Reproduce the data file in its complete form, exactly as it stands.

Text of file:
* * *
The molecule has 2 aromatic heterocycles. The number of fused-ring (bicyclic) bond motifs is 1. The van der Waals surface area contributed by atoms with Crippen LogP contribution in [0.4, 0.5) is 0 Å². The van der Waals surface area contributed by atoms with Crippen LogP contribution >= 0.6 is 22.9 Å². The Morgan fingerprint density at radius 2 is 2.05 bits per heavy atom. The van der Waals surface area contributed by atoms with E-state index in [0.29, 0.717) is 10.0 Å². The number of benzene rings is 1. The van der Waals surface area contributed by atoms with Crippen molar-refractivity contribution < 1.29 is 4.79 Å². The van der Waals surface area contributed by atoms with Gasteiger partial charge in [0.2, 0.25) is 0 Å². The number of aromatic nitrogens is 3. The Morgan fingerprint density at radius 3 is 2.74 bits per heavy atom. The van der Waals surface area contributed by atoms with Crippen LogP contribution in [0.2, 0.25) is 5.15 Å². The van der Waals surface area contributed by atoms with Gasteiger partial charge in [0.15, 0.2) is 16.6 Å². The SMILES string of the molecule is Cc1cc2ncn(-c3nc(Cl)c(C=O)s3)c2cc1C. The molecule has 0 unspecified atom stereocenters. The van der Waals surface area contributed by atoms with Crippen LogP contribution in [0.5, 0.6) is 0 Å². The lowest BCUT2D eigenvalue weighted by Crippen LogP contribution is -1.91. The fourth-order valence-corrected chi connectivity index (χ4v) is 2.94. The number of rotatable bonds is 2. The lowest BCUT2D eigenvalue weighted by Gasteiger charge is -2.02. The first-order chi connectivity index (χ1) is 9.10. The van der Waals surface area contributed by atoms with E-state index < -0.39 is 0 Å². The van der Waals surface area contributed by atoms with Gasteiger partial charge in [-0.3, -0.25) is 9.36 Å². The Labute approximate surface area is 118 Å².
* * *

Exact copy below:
The molecule has 2 aromatic heterocycles. The number of fused-ring (bicyclic) bond motifs is 1. The van der Waals surface area contributed by atoms with Crippen LogP contribution in [0.4, 0.5) is 0 Å². The van der Waals surface area contributed by atoms with Crippen LogP contribution >= 0.6 is 22.9 Å². The Morgan fingerprint density at radius 2 is 2.05 bits per heavy atom. The van der Waals surface area contributed by atoms with E-state index in [0.29, 0.717) is 10.0 Å². The number of benzene rings is 1. The van der Waals surface area contributed by atoms with Crippen molar-refractivity contribution < 1.29 is 4.79 Å². The van der Waals surface area contributed by atoms with Gasteiger partial charge in [0.2, 0.25) is 0 Å². The number of aromatic nitrogens is 3. The Morgan fingerprint density at radius 3 is 2.74 bits per heavy atom. The van der Waals surface area contributed by atoms with Crippen LogP contribution in [0.2, 0.25) is 5.15 Å². The van der Waals surface area contributed by atoms with Gasteiger partial charge in [0.15, 0.2) is 16.6 Å². The SMILES string of the molecule is Cc1cc2ncn(-c3nc(Cl)c(C=O)s3)c2cc1C. The molecule has 0 unspecified atom stereocenters. The van der Waals surface area contributed by atoms with Crippen LogP contribution in [0.5, 0.6) is 0 Å². The lowest BCUT2D eigenvalue weighted by Crippen LogP contribution is -1.91. The fourth-order valence-corrected chi connectivity index (χ4v) is 2.94. The number of rotatable bonds is 2. The lowest BCUT2D eigenvalue weighted by Gasteiger charge is -2.02. The first-order chi connectivity index (χ1) is 9.10. The van der Waals surface area contributed by atoms with E-state index < -0.39 is 0 Å². The van der Waals surface area contributed by atoms with Gasteiger partial charge in [-0.3, -0.25) is 9.36 Å². The Labute approximate surface area is 118 Å².